Tuesday, March 10, 2009

This week's featured artist was Sister Rosetta Tharpe

Sister Rosetta Tharpe rose to fame in 1938, inspiring fans with her vivacious singing, footstomping, and virtuoso guitar playing. She is credited with inventing the subgenre of pop gospel. Born Rosetta Nubin in Cotton Point, Arkansas, on March 20, 1915. Her mother, Katie Bell Nubin, was an evangelist for the Church of God in Christ who sang and played mandolin. Young Rosetta mastered guitar by age 6 and accompanied her mother's performances. She herself had a resonant vibrato singing voice. Her family moved to Chicago in 1920. In the early part of the decade, Rosetta nd her mother were part of Rev. F.W. McGee's itinerant revival group. Rosetta was inspired by the performing styles of her mother and a blind pianist named Arizona Dranes. She learned electric guitar and piano as well, and had a resonant vibrato singing style.

By the mid-1930s, Rosetta met and married pastor Thomas J. Thorpe, a Harlem leader of the Holiness Church. Thorpe had expected Rosetta to settle down and be more domestic, but Rosetta had no intentions of doing so, she truly enjoyed performing. They soon divorced, and Rosetta changed her surname to "Tharpe". Word quickly spread about Tharpe's sensational performances. In 1938 she was featured in John Hammond's "From Spirituals to Swing" show at Carnegie Hall. That same year, Decca, the largest and most well known label at that time, signed her as one of their acts. Her first singles were "Rock Me" and "Fast Train". In the 1940s, Rosetta collaborated with the Golden Gate group. She was one of two African American gospel acts featured on a V-disc, a record sent to troops overseas in WWII. Gospel was a very popular genre the war, and Rosetta was an ideal act to deliver that music, stepping up the tempo of many traditional spirituals and giving them more widespread appeal. Rosetta would tour with the Dixie Hummingbirds, another gospel group, and record with Marie Knight and Sammy Price.

Rosetta dressed to the nines and played in clubs and bars where many gospel acts didn't dare go, consequently, Rosetta was a controversial figure of her times. LA Times reporter Lynell George described Rosetta with the following: "As an African-American, she was crossing color lines. As a woman, she was going places and performing in a fashion that had previously been unheard of--not to mention making mockery of the term 'ladylike.' Tharpe was a sanctified gospel singer who ladled up big servings of the blues and sang and raised many an eyebrow doing so."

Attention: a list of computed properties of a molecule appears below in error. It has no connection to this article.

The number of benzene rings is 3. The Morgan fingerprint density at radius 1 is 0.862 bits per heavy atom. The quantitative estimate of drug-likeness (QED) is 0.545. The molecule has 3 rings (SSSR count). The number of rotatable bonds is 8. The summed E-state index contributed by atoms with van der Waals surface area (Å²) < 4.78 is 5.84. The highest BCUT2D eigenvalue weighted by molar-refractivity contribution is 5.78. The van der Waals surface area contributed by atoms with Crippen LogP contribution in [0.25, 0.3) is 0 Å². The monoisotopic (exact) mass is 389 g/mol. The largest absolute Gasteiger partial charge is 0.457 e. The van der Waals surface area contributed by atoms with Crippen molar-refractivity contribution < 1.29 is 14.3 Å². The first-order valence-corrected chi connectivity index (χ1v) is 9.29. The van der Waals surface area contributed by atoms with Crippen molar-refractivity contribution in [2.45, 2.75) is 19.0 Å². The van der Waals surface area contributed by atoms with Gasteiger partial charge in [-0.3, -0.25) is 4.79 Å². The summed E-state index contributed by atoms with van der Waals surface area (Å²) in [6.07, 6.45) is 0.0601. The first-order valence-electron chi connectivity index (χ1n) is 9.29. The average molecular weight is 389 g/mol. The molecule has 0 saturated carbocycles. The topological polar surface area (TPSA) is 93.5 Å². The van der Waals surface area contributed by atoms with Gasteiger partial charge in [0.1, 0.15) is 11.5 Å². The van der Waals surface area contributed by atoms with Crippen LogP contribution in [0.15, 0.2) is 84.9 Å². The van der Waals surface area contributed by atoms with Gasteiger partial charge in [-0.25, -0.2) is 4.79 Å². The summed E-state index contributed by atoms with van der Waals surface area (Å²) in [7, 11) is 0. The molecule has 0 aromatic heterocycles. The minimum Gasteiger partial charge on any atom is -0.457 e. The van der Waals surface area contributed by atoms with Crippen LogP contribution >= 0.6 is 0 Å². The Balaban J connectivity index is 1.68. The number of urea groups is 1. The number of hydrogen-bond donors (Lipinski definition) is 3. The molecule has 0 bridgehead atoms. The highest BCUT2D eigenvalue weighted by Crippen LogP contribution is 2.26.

In the 1950s, Rosetta released a Blues album that offended her core audience. She started performing more in Europe because back home the crowds didn't come back for about a decade. This move might be called "selling out" these days, ironically, this new side of Rosetta was very inspiring to younger musicians that would become legends themselves; these included Jerry Lee Lewis, Johnny Cash, Aretha Franklin, Little Richard, Isaac Hayes, BB King, Chuck Berry, and Elvis Presley. Apparently it was not until Cash died that fans were aware Rosetta was his favorite; Roseanne, his daughter, revealed this in an interview following his death in 2003.

By the 1960s, Rosetta's luck had turned around in America. In 1960, she was performed in a gospel show with the Caravans and James Cleveland at the Apollo. In 1967, she was featured at the Newport Folk Festival. The next five years, though, would be Rosetta's toughest yet. In 1969, while she was on a European tour, she learned her mother had died. In the next three years, Rosetta would lose her friend, gospel icon Mahalia Jackson, and suffer several strokes herself. On October 9, 1973, Rosetta died.

The late 1990s saw a renewed interest in Rosetta. Footage of her playing electric guitar and singing with a gospel choir was included in the 1997 film Amelie. In 2003, thirty years after her death, the album A Tribute to Sister Rosetta Tharpe: Shout, Sister, Shout was issued by MC Records. It featured female artists like Joan Osborne, Marie Knight, Marsha Ball, Victoria Williams, Rory Block, and Maria Muldaur. In 2007, the Raising Sand album by Alison Krauss and Robert Plant featured the song "Sister Rosetta Goes Before Us", written by Sam Phillips. Phillips released her own version of the song in 2008.

Youtube links (some are just sound, no images or moving images):
"Up Above My Head"
"Didn't It Rain"
"Strange Things Happening Everyday"
"I Looked Down the Line"

Sources for article:

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